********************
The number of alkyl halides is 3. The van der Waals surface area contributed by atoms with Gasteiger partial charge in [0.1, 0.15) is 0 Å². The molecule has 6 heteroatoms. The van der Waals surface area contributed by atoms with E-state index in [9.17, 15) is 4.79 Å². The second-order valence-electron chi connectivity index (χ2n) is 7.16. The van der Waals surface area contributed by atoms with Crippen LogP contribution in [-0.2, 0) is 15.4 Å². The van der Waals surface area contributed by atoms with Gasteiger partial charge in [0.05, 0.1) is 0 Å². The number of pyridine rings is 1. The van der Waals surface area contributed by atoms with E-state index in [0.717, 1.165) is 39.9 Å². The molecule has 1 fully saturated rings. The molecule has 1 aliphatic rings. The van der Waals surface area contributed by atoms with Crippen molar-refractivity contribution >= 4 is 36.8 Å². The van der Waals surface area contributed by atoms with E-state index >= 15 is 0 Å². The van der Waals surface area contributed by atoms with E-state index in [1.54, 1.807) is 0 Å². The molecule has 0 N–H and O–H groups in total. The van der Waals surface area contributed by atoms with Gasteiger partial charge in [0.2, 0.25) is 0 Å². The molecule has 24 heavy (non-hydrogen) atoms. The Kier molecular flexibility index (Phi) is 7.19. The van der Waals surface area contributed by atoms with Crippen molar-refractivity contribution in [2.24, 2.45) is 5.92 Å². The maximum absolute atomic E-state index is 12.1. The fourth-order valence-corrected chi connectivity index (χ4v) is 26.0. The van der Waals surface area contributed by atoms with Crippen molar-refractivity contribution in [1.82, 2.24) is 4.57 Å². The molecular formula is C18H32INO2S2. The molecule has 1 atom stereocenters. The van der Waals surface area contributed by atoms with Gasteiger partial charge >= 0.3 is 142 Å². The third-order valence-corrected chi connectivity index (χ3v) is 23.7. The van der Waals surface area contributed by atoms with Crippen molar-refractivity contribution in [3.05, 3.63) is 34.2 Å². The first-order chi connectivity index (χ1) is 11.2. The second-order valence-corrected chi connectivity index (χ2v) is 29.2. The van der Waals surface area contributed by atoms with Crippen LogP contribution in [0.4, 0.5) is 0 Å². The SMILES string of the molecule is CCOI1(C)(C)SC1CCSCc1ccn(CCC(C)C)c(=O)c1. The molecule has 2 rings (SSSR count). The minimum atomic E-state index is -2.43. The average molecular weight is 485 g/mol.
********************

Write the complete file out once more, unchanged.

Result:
The number of alkyl halides is 3. The van der Waals surface area contributed by atoms with Gasteiger partial charge in [0.1, 0.15) is 0 Å². The molecule has 6 heteroatoms. The van der Waals surface area contributed by atoms with E-state index in [9.17, 15) is 4.79 Å². The second-order valence-electron chi connectivity index (χ2n) is 7.16. The van der Waals surface area contributed by atoms with Crippen LogP contribution in [-0.2, 0) is 15.4 Å². The van der Waals surface area contributed by atoms with Gasteiger partial charge in [0.05, 0.1) is 0 Å². The number of pyridine rings is 1. The van der Waals surface area contributed by atoms with E-state index in [0.717, 1.165) is 39.9 Å². The molecule has 1 fully saturated rings. The molecule has 1 aliphatic rings. The van der Waals surface area contributed by atoms with Crippen molar-refractivity contribution >= 4 is 36.8 Å². The van der Waals surface area contributed by atoms with E-state index >= 15 is 0 Å². The van der Waals surface area contributed by atoms with E-state index in [1.54, 1.807) is 0 Å². The molecule has 0 N–H and O–H groups in total. The van der Waals surface area contributed by atoms with Gasteiger partial charge in [0.2, 0.25) is 0 Å². The molecule has 24 heavy (non-hydrogen) atoms. The Kier molecular flexibility index (Phi) is 7.19. The van der Waals surface area contributed by atoms with Crippen molar-refractivity contribution in [2.24, 2.45) is 5.92 Å². The maximum absolute atomic E-state index is 12.1. The fourth-order valence-corrected chi connectivity index (χ4v) is 26.0. The van der Waals surface area contributed by atoms with Crippen molar-refractivity contribution in [1.82, 2.24) is 4.57 Å². The molecular formula is C18H32INO2S2. The molecule has 1 atom stereocenters. The van der Waals surface area contributed by atoms with Gasteiger partial charge >= 0.3 is 142 Å². The third-order valence-corrected chi connectivity index (χ3v) is 23.7. The van der Waals surface area contributed by atoms with Crippen molar-refractivity contribution in [3.05, 3.63) is 34.2 Å². The first-order chi connectivity index (χ1) is 11.2. The second-order valence-corrected chi connectivity index (χ2v) is 29.2. The van der Waals surface area contributed by atoms with Crippen LogP contribution in [0.4, 0.5) is 0 Å². The SMILES string of the molecule is CCOI1(C)(C)SC1CCSCc1ccn(CCC(C)C)c(=O)c1. The molecule has 2 rings (SSSR count). The minimum atomic E-state index is -2.43. The average molecular weight is 485 g/mol.